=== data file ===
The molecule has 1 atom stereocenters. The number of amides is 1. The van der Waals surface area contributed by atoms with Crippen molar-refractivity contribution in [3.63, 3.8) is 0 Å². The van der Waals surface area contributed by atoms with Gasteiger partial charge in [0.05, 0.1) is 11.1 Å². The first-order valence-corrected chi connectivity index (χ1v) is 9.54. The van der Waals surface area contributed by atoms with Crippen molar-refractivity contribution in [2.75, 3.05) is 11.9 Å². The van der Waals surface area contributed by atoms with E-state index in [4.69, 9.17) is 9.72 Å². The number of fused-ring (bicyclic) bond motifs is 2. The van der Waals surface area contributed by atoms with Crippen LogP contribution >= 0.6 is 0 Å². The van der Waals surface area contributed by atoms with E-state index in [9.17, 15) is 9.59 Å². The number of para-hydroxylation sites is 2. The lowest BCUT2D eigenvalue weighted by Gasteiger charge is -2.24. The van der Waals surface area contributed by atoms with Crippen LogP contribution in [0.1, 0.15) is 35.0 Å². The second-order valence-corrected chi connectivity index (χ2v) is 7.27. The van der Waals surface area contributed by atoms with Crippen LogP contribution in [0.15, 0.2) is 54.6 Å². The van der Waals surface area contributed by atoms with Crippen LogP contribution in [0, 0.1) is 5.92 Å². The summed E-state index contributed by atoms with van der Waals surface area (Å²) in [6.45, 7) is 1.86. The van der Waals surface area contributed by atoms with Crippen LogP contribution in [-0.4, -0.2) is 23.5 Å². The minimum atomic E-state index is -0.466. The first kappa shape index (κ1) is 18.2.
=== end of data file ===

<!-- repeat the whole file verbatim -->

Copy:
The molecule has 1 atom stereocenters. The number of amides is 1. The van der Waals surface area contributed by atoms with Crippen molar-refractivity contribution in [3.63, 3.8) is 0 Å². The van der Waals surface area contributed by atoms with Gasteiger partial charge in [0.05, 0.1) is 11.1 Å². The first-order valence-corrected chi connectivity index (χ1v) is 9.54. The van der Waals surface area contributed by atoms with Crippen molar-refractivity contribution in [2.75, 3.05) is 11.9 Å². The van der Waals surface area contributed by atoms with E-state index in [4.69, 9.17) is 9.72 Å². The number of fused-ring (bicyclic) bond motifs is 2. The van der Waals surface area contributed by atoms with Crippen LogP contribution >= 0.6 is 0 Å². The van der Waals surface area contributed by atoms with E-state index in [9.17, 15) is 9.59 Å². The number of para-hydroxylation sites is 2. The lowest BCUT2D eigenvalue weighted by Gasteiger charge is -2.24. The van der Waals surface area contributed by atoms with Crippen LogP contribution in [0.1, 0.15) is 35.0 Å². The second-order valence-corrected chi connectivity index (χ2v) is 7.27. The van der Waals surface area contributed by atoms with Crippen LogP contribution in [0.15, 0.2) is 54.6 Å². The van der Waals surface area contributed by atoms with Crippen LogP contribution in [0, 0.1) is 5.92 Å². The summed E-state index contributed by atoms with van der Waals surface area (Å²) in [6.45, 7) is 1.86. The van der Waals surface area contributed by atoms with Crippen LogP contribution in [-0.4, -0.2) is 23.5 Å². The minimum atomic E-state index is -0.466. The first kappa shape index (κ1) is 18.2.